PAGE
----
The Tasman pulp and paper mill, located just outside Kawerau in the Eastern Bay of Plenty (Photo: teara.govt.nz)

NZ’s biggest house price surge? Kawerau. Here’s what it means for the town

As house prices escalate rapidly around the country, Kawerau saw them more than double, the biggest nationwide increase over the decade. Alex Braae goes to the Bay of Plenty town to find out what impact it is having on renters. 

The headline figure was stark. Data from realestate.co.nz showed that over the last decade, Kawerau’s property prices had gone up 132% – the highest increase out of any district in the country.

Kawerau only exists because of a pulp and paper mill, founded in the 50s to service the forestry in the area. Driving into town from the north, the factory still dominates the side of the road, steam billowing out above massive piles of unprocessed logs.

The town’s fortunes have always been inextricably linked to that of the mill, and when the workforce grew in the 70s, the town did too. But industrial decline in the 80s led to mass redundancies, hollowing Kawerau out and contributing to some of the social problems that persist today. Many around the town thought there was a real chance it could die altogether, especially if the mill closed.

As a result, house prices here came from a very low base, and the town still has the lowest average prices in the Bay of Plenty region. There are a few factors that explain the jump. The population is growing again – from bottoming out at about 4000 during the worst years, it is now back up to about 7000. And it comes at a time when property prices around the country are escalating dramatically.

There has also been a change in the nature of buyers. When once it was largely absentee landlords and investors, the town has now become a destination for retirees, who have been able to cash up their houses in Auckland and Tauranga and settle down with a comfortable nest egg. But because of that, Kawerau now has a severe shortage of housing, with the lower end of the market being hit hardest.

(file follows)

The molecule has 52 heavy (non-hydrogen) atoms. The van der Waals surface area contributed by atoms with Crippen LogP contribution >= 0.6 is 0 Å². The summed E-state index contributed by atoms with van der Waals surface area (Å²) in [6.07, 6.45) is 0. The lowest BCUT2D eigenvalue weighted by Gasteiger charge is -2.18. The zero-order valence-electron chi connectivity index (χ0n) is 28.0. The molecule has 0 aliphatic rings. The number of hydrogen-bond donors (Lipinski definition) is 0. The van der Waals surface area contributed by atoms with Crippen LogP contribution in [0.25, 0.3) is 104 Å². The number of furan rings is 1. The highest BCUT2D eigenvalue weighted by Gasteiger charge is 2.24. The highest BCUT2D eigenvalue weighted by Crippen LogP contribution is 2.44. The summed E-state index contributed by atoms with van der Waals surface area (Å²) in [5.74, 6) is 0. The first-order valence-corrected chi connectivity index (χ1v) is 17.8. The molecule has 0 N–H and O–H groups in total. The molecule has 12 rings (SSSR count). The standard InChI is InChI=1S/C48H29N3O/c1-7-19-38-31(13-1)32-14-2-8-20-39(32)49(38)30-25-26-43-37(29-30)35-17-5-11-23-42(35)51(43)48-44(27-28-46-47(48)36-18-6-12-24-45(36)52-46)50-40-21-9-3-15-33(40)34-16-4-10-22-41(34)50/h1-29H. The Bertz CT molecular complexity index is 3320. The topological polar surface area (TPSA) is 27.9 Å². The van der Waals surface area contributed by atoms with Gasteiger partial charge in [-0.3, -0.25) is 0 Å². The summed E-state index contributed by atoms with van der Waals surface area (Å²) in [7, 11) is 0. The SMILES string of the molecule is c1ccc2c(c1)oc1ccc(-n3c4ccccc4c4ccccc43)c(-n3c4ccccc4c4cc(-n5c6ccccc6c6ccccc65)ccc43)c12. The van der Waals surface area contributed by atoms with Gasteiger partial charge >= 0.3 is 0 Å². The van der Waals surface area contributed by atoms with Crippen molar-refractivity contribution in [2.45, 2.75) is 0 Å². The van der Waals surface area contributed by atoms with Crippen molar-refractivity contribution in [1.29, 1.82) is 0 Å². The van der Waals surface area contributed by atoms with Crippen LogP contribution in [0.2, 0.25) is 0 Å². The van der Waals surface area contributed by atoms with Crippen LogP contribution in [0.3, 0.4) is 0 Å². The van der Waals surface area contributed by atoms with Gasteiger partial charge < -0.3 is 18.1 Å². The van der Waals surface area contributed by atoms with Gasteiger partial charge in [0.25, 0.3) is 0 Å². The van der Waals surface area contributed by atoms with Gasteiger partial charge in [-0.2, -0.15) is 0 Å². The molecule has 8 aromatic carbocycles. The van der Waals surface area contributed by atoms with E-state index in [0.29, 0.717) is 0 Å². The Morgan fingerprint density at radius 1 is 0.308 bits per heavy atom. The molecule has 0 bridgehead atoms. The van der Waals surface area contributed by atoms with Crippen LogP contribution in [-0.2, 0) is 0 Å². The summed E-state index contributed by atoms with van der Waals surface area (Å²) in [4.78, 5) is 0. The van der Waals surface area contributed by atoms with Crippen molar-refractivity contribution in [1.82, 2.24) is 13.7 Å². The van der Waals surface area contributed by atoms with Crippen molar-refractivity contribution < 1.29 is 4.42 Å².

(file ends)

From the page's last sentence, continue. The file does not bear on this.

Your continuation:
Social support organisation Tūwharetoa ki Kawerau Hauora sits right in the centre of town, next to the police station and across from the main shopping centre. The organisation has flags up in several other spots, with its prominence reflecting how important it is in the lives of the 4000 people it sees each year. 

Tūwharetoa ki Kawerau Hauora CEO Chris Marjoriebanks (Alex Braae)

In an interview surrounded by some of his team, CEO Chris Marjoribanks outlined how for many clients life was only getting harder each year. He said emergency housing capacity is now at its limits, meaning some are now being forced to leave the town, and live away from whānau support.

Those that stay typically face serious overcrowding, with several families typically living under the same roof. For most of the people a year Tūwharetoa ki Kawerau sees every year, home ownership isn’t even on their radar, rather “a house for an individual family is the dream,” said Marjoribanks. The average income of the town is under $30,000 a year, so saving up a deposit becomes impossible.